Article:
Aretha’s take “stunned” Marvin. David Ritz talks about Marvin’s reaction in his Aretha biography Respect: The Life of Aretha Franklin. Marvin told Ritz that he “saw just how good” the song was when Aretha sang it. He contrasted their versions, noting his self-harmony with a “host of sound effects,” but Aretha “had only her voice and that beautiful full-bodied choir. She built it up. She beefed it up. I believe she immortalized it.”
“Never Grow Old”
Every song on Amazing Grace is notable, but “Never Grow Old” is a particularly luminary moment. It is one of two songs (“Precious Lord” being the other), Aretha recorded before. Those recordings were Aretha’s first. Released as Songs of Faith Aretha recorded them in 1956 when she was just 14.
The two recordings showcase Aretha’s growth over a decade and a half. In 1956, her version is under 3 minutes. She takes her time in both instances and lets loose, but in 1972 it’s different. The 1972 release clocks in just under 10 minutes, and the unedited performance is nearly 16 minutes.
In 1956, there’s no evidence who is on the piano, but most likely it is not Aretha. She accompanies herself on piano in 1972. Aretha always taps into a heightened level of performance when she plays the piano. It’s impossible not to hang on every word she sings. While she vocally showcases an amazing ability at 14, that ability is at it’s peak on Amazing Grace.
“How I Got Over”
Two of the most upbeat moments help further capture the connection between gospel and R&B, and quite frankly they are unapologetic foot stompers. To find yourself moving while listening to “How I Got Over” or “Old Landmark” is as regular as breathing.
“How I Got Over” is a song written and made popular by gospel legend Clara Ward in 1951. It’s important to note that Clara was not only an inspiration of Aretha’s, but a close family friend of Aretha’s father, Rev. C.L. Franklin. Clara and The Clara Ward Singers made an impact on gospel for fearlessly dressing with big hair and gowns. They also weren’t afraid to bring spiritual music into secular venues. Clara attended the second night of the Amazing Grace recordings.
Clara’s version sounds like gospel, but Aretha turns it into soul. First off, Aretha’s arrangement (also notable, Aretha arranged every song on Amazing Grace) speeds up the tempo. Then, the incorporation of her band fills out the music. Coupled with rewriting a larger part for the bass, adding in congas, and substituting a full choir for the Ward singers, Aretha’s version is full, fast, and spiritual.
The version of “How I Got Over” on the 1972 release was not fully recorded during service. The instrumental was recorded at the end of the second night and Aretha’s vocals were added later. In 1999, night one’s performance was released, which is this one:
I could go on and on breaking down each and every song, from the immense and lengthy title cut of “Amazing Grace” to “What A Friend We Have In Jesus.” Then there’s the smoldering and essential “Precious Memories,” with Reverend James Cleveland. It simmers and develops into a magnanimous rolling boil of vocals. The combination of their voices is transcendent. There’s also a powerful testimony from Aretha’s father Reverend C.L. Franklin, known as the “Man With The Million Dollar Voice.” Finally, the aforementioned “You’ll Never Walk Alone” completes the trifecta of secular-meets-spiritual. Even still, there’s “Climbing Higher Mountains”, “Old Landmark”, “God Will Take Care Of You”, and “Give Yourself To Jesus”.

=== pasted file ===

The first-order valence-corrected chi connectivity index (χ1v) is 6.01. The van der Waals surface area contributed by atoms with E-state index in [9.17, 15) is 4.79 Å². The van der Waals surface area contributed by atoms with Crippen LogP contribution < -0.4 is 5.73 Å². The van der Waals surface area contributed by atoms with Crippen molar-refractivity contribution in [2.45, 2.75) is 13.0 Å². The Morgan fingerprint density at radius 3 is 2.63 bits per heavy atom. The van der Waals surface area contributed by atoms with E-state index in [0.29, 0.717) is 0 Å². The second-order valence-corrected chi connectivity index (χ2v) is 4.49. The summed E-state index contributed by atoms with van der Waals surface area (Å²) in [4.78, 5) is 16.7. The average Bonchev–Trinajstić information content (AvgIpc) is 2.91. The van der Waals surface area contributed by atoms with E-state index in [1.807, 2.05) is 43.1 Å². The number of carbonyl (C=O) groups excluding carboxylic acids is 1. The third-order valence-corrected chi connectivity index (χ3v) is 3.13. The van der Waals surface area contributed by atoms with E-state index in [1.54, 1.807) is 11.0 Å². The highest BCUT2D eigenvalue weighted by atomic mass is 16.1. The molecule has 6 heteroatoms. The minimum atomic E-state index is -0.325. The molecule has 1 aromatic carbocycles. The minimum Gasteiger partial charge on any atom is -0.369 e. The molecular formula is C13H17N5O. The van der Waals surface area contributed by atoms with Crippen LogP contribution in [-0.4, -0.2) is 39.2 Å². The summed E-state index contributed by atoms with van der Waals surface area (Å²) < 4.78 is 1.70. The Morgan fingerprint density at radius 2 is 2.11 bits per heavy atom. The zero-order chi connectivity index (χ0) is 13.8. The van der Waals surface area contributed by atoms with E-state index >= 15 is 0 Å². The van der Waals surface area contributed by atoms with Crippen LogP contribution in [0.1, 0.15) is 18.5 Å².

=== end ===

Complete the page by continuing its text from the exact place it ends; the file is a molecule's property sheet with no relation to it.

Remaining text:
Each performance is a gem in this crowning achievement of Aretha’s career. I can attest that being a non-churchgoer (weddings and funerals only these days), I frequently find myself using this as my personal Sunday service.
If you listen to just one more Aretha Franklin album in your life, let it be Amazing Grace.
Amazing Grace‘s legacy is also worth noting. The album remains the highest selling live gospel album of all time, and the best selling album of Aretha’s career. Amazing Grace won the 1973 Grammy Award for Best Soul Gospel Performance. It was a testament to the executives in music business that gospel music could sell, and chart.
Listen to Amazing Grace:
Deeper Exploration: Beyond The Original Release
The Complete Recordings
The original 1972 release contains 4 sides and 14 tracks. However, there was substantial unreleased material from the 2-day event. Finally in 1999, Amazing Grace: The Complete Recordings made it’s debut. Boasting 26 tracks, the reissue fills in the blanks left by the original release and properly sequences the two nights.
The Complete Recordings offers a different experience from the original release. It highlights the way the services actually took place. It also points out many of the edits made to the original release. Patrick Milligan, one of the producers of The Complete Recordings makes clear in the liner notes that the reissue “is not intended to replace the original version of Amazing Grace (but to give a) deeper look into these truly amazing recordings.”
Listen to Amazing Grace: The Complete Recordings:
Finally, amongst everything else happening with Amazing Grace, Jerry Wexler commissioned director Sydney Pollack to fil both nights. The film was intended for release in 1972, however, it was never completed nor released. Producers worked tirelessly and completed the film after Pollack’s death in 2010 and intended to release it, first in 2011 and then in 2015. Things got complicated though, and the film remains unreleased to this day.
One quick note on the film: The footage reminds viewers, even in the trailer below, of a few guests in attendance for the event. Aside from Clara Ward and of course Rev. C.L. Franklin, Mick Jagger was in the audience. The Rolling Stones’ next album was perhaps their most gospel-influenced to date, Exile on Main Street. Coincidence? Probably not.